So when you hear about all these rumors, remember that it is a key balancing act. Apple could increase revenues overnight by buying other businesses or entering new lines of business. But, at the same time, would Apple buy a supermarket chain to get an extra billion in revenues that have much lower margins? Probably not. In the table below, I've shown how this margin/revenue story works for gross margins, with revenues across the top in billions and gross margin percentages across the left.

Apple could have $70 billion in gross profit, with 40% gross margins on $175 billion in revenues. The company could also have $70 billion in gross profits, with 33.33% (repeating) gross margins on $210 billion in revenues. The key here is not only to increase revenues, but to maintain a solid level of margins. If Apple was just interested in boosting revenues, the company could have bought Netflix when shares were in the $50s, or a Tesla (NASDAQ:TSLA) when it was in the $30s. But that's not how Apple works. Investors need to be patient and also realize that there will be some margin declines with these new products. The hope is that revenues increase at a faster rate to make sure gross profits continue higher.

Final thoughts:

While I still believe Apple will head higher throughout the rest of 2014, I do see reasons to be cautious in the short term. Fiscal Q3 guidance might be light, potentially overshadowing a larger capital return plan. Will an increased dividend or buyback help to overcome growth concerns? It will be tough, if we look what happened at Apple's last report, and Apple probably won't be coming in with $14 billion or so after this report. Additionally, while new products and or services may be coming, this round of new iPhones will put a dent into Apple's margins. I'm sure the bear camp will love that.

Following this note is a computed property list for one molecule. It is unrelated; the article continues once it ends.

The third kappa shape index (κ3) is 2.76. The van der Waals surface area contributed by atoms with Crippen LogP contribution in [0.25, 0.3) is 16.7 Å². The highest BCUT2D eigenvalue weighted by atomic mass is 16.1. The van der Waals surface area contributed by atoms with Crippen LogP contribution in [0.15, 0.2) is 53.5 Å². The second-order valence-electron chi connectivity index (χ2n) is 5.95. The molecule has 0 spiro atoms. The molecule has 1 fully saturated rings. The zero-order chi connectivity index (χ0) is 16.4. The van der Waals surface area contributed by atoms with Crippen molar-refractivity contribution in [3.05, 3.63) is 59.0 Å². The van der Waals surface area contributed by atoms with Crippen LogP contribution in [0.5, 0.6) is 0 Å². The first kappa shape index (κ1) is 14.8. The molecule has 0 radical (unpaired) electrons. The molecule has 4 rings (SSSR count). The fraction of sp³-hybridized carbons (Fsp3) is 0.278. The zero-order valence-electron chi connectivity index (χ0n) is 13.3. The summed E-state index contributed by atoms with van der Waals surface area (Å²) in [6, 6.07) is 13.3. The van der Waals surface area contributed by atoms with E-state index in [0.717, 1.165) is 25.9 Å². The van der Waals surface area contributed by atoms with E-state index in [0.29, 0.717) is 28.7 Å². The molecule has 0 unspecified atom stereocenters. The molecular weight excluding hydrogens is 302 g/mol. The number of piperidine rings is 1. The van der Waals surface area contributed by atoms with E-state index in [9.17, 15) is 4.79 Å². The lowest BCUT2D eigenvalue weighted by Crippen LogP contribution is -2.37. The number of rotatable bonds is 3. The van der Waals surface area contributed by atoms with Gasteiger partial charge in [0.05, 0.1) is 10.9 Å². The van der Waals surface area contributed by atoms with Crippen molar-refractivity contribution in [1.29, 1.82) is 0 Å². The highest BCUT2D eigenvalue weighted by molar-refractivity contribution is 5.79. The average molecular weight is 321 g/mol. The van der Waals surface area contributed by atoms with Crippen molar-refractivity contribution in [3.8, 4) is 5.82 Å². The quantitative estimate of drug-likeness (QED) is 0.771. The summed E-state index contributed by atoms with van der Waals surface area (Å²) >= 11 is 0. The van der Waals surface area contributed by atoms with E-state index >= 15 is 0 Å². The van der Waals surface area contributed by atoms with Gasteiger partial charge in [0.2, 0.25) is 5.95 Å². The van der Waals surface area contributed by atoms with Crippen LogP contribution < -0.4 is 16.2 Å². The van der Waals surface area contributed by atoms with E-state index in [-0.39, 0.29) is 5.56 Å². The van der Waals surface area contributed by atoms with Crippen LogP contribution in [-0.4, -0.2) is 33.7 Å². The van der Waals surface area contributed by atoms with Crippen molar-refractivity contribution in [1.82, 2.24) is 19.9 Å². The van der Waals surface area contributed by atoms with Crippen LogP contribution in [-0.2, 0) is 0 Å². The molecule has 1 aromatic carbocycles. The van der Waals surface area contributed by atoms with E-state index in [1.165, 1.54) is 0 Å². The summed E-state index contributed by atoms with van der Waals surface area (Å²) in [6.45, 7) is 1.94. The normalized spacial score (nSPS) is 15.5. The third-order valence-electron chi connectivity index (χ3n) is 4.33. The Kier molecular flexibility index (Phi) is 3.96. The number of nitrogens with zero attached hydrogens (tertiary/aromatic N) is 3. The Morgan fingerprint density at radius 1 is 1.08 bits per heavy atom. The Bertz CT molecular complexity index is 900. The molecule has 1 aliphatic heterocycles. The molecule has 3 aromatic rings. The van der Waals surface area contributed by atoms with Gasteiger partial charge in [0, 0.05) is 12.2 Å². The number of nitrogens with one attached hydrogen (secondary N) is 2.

Apple closed Monday around $540. Shares recently have traded around or slightly above the mid-point of the $500 to $560 broad range. I continue to encourage buying Apple on pullbacks, like the post-earnings one we saw two months ago. Just like last year, Apple seems to be a second half of the calendar year story. Until we get through April or even May, I believe some caution is justified.

Disclosure: I have no positions in any stocks mentioned, but may initiate a long position in NFLX, TSLA over the next 72 hours. I wrote this article myself, and it expresses my own opinions. I am not receiving compensation for it (other than from Seeking Alpha). I have no business relationship with any company whose stock is mentioned in this article.

Additional disclosure: Investors are always reminded that before making any investment, you should do your own proper due diligence on any name directly or indirectly mentioned in this article. Investors should also consider seeking advice from a broker or financial adviser before making any investment decisions. Any material in this article should be considered general information, and not relied on as a formal investment recommendation.